February 5, 2014

Can Temperature Impact HbA1c?


dogsWhen it comes to helpless animals, nothing is more heartbreaking than a false positive result on their blood test, especially if it means your beloved 4-legged friend has diabetes. The Journal of Diabetes and Metabolism exposes a viable consideration for our dogs. 

HbA1c is a widely used biomarker for diabetes screening. Human blood handling for labs is paramount when it comes to time, temperature, and having to centrifuge samples so they remain fresh. How about Fido? Do labs have the same protocol for animals?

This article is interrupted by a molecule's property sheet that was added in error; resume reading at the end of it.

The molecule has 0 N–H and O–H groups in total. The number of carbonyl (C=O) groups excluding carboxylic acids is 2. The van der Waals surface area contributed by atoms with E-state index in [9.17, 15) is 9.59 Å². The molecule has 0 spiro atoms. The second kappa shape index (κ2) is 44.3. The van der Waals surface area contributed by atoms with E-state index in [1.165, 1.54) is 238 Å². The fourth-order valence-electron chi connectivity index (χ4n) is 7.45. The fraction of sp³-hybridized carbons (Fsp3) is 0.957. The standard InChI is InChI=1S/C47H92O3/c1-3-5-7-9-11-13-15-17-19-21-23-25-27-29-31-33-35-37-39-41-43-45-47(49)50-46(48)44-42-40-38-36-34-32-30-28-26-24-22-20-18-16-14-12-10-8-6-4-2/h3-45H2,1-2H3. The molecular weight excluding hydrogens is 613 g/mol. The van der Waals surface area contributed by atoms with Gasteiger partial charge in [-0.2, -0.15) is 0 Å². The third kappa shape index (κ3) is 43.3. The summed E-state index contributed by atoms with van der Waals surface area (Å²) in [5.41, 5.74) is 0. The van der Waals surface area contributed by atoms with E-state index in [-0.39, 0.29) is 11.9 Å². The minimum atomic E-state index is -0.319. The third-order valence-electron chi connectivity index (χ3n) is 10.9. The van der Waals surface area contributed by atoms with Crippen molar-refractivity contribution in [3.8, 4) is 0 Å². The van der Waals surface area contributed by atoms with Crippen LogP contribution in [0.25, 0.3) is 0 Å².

This study took dog blood samples for HbA1c evaluation. These blood samples were stored in a refrigerator at almost 40 degrees and room temperatures of about 77 degrees for 1, 3, 5, 7, 10, and 14 days.

The HbA1c concentrations remained almost unchanged until day 10. No significant differences were calculated between the HbA1c values at different time points under the refrigerator temperature condition.

Moral of the story? If your veterinarian takes blood and stores it for a week in the top desk drawer, it’s not going to give you a false positive for diabetes. Thereafter, all bets are off. Retest.

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